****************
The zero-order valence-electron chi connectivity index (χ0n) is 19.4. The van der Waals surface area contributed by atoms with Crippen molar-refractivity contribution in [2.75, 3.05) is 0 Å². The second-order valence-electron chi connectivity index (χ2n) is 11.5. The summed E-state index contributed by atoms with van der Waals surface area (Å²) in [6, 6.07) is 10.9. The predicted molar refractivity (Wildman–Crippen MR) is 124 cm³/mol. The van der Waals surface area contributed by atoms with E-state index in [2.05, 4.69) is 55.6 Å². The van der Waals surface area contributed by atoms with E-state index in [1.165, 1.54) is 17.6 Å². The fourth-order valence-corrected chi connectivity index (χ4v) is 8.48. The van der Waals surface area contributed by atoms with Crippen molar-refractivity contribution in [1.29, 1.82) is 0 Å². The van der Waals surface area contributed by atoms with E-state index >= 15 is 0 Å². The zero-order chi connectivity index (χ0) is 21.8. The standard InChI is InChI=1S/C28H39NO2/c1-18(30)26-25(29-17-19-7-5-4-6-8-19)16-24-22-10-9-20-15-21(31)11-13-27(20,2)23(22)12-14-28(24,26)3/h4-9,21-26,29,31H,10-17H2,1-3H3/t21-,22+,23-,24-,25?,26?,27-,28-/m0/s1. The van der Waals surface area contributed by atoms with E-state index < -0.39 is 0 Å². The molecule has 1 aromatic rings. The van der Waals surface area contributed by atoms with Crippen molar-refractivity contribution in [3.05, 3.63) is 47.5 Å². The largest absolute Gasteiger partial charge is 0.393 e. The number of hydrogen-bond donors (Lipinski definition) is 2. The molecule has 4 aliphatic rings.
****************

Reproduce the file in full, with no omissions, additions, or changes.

The zero-order valence-electron chi connectivity index (χ0n) is 19.4. The van der Waals surface area contributed by atoms with Crippen molar-refractivity contribution in [2.75, 3.05) is 0 Å². The second-order valence-electron chi connectivity index (χ2n) is 11.5. The summed E-state index contributed by atoms with van der Waals surface area (Å²) in [6, 6.07) is 10.9. The predicted molar refractivity (Wildman–Crippen MR) is 124 cm³/mol. The van der Waals surface area contributed by atoms with E-state index in [2.05, 4.69) is 55.6 Å². The van der Waals surface area contributed by atoms with E-state index in [1.165, 1.54) is 17.6 Å². The fourth-order valence-corrected chi connectivity index (χ4v) is 8.48. The van der Waals surface area contributed by atoms with Crippen molar-refractivity contribution in [1.29, 1.82) is 0 Å². The van der Waals surface area contributed by atoms with E-state index >= 15 is 0 Å². The zero-order chi connectivity index (χ0) is 21.8. The standard InChI is InChI=1S/C28H39NO2/c1-18(30)26-25(29-17-19-7-5-4-6-8-19)16-24-22-10-9-20-15-21(31)11-13-27(20,2)23(22)12-14-28(24,26)3/h4-9,21-26,29,31H,10-17H2,1-3H3/t21-,22+,23-,24-,25?,26?,27-,28-/m0/s1. The van der Waals surface area contributed by atoms with E-state index < -0.39 is 0 Å². The molecule has 1 aromatic rings. The van der Waals surface area contributed by atoms with Crippen molar-refractivity contribution in [3.05, 3.63) is 47.5 Å². The largest absolute Gasteiger partial charge is 0.393 e. The number of hydrogen-bond donors (Lipinski definition) is 2. The molecule has 4 aliphatic rings.